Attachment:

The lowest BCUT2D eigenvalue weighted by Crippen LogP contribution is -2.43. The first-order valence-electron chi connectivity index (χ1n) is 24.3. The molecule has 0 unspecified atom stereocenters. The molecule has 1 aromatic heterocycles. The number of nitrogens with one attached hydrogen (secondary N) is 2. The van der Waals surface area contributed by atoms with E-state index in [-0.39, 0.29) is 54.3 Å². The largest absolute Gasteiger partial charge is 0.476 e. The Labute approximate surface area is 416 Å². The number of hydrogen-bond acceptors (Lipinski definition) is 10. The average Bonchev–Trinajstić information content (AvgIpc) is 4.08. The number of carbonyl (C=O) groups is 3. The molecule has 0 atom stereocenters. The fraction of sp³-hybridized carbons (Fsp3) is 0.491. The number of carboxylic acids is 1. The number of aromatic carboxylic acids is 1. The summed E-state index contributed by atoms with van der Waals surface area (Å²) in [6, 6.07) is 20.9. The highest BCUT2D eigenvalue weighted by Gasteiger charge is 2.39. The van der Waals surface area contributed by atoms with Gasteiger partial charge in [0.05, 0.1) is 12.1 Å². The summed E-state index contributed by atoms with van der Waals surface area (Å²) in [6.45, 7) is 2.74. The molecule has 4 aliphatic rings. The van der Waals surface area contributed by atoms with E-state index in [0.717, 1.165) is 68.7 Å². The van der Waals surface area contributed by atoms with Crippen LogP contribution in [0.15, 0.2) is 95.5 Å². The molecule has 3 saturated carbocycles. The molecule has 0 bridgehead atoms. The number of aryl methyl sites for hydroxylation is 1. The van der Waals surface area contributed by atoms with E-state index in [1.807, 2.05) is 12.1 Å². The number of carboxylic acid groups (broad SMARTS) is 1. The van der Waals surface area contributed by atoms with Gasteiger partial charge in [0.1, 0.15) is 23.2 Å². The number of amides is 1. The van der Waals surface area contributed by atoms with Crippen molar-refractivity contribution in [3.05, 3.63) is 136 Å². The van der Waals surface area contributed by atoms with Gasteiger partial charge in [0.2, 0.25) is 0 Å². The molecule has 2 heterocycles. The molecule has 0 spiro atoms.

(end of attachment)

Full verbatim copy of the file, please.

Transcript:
The lowest BCUT2D eigenvalue weighted by Crippen LogP contribution is -2.43. The first-order valence-electron chi connectivity index (χ1n) is 24.3. The molecule has 0 unspecified atom stereocenters. The molecule has 1 aromatic heterocycles. The number of nitrogens with one attached hydrogen (secondary N) is 2. The van der Waals surface area contributed by atoms with E-state index in [-0.39, 0.29) is 54.3 Å². The largest absolute Gasteiger partial charge is 0.476 e. The Labute approximate surface area is 416 Å². The number of hydrogen-bond acceptors (Lipinski definition) is 10. The average Bonchev–Trinajstić information content (AvgIpc) is 4.08. The number of carbonyl (C=O) groups is 3. The molecule has 0 atom stereocenters. The fraction of sp³-hybridized carbons (Fsp3) is 0.491. The number of carboxylic acids is 1. The number of aromatic carboxylic acids is 1. The summed E-state index contributed by atoms with van der Waals surface area (Å²) in [6, 6.07) is 20.9. The highest BCUT2D eigenvalue weighted by Gasteiger charge is 2.39. The van der Waals surface area contributed by atoms with Gasteiger partial charge in [0.05, 0.1) is 12.1 Å². The summed E-state index contributed by atoms with van der Waals surface area (Å²) in [6.45, 7) is 2.74. The molecule has 4 aliphatic rings. The van der Waals surface area contributed by atoms with E-state index in [0.717, 1.165) is 68.7 Å². The van der Waals surface area contributed by atoms with Crippen LogP contribution in [0.15, 0.2) is 95.5 Å². The molecule has 3 saturated carbocycles. The molecule has 0 bridgehead atoms. The number of aryl methyl sites for hydroxylation is 1. The van der Waals surface area contributed by atoms with E-state index in [1.807, 2.05) is 12.1 Å². The number of carboxylic acid groups (broad SMARTS) is 1. The van der Waals surface area contributed by atoms with Gasteiger partial charge in [0.1, 0.15) is 23.2 Å². The number of amides is 1. The van der Waals surface area contributed by atoms with Crippen molar-refractivity contribution in [3.05, 3.63) is 136 Å². The van der Waals surface area contributed by atoms with Gasteiger partial charge in [0.2, 0.25) is 0 Å². The molecule has 2 heterocycles. The molecule has 0 spiro atoms.